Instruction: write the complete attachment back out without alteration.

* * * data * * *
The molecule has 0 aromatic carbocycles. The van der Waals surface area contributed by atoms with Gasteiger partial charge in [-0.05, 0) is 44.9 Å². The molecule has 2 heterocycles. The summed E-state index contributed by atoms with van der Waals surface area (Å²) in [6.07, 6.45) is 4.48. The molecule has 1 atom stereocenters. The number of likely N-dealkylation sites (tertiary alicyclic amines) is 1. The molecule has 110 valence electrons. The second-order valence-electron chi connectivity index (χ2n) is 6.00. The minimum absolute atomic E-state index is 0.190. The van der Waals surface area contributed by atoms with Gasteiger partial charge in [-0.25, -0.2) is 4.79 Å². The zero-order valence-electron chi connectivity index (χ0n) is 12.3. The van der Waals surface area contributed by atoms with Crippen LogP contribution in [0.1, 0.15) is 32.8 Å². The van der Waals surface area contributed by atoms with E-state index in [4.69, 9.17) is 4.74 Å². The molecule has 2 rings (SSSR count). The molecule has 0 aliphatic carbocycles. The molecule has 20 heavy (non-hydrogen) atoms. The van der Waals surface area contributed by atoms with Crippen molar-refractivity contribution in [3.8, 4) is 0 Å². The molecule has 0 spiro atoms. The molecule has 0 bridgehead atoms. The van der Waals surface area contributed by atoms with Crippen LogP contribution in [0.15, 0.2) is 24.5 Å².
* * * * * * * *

The molecule has 0 aromatic carbocycles. The van der Waals surface area contributed by atoms with Gasteiger partial charge in [-0.05, 0) is 44.9 Å². The molecule has 2 heterocycles. The summed E-state index contributed by atoms with van der Waals surface area (Å²) in [6.07, 6.45) is 4.48. The molecule has 1 atom stereocenters. The number of likely N-dealkylation sites (tertiary alicyclic amines) is 1. The molecule has 110 valence electrons. The second-order valence-electron chi connectivity index (χ2n) is 6.00. The minimum absolute atomic E-state index is 0.190. The van der Waals surface area contributed by atoms with Gasteiger partial charge in [-0.25, -0.2) is 4.79 Å². The zero-order valence-electron chi connectivity index (χ0n) is 12.3. The van der Waals surface area contributed by atoms with Crippen LogP contribution in [0.1, 0.15) is 32.8 Å². The van der Waals surface area contributed by atoms with E-state index in [4.69, 9.17) is 4.74 Å². The molecule has 2 rings (SSSR count). The molecule has 0 aliphatic carbocycles. The molecule has 20 heavy (non-hydrogen) atoms. The van der Waals surface area contributed by atoms with Crippen molar-refractivity contribution in [3.8, 4) is 0 Å². The molecule has 0 spiro atoms. The molecule has 0 bridgehead atoms. The van der Waals surface area contributed by atoms with Crippen LogP contribution in [0.15, 0.2) is 24.5 Å².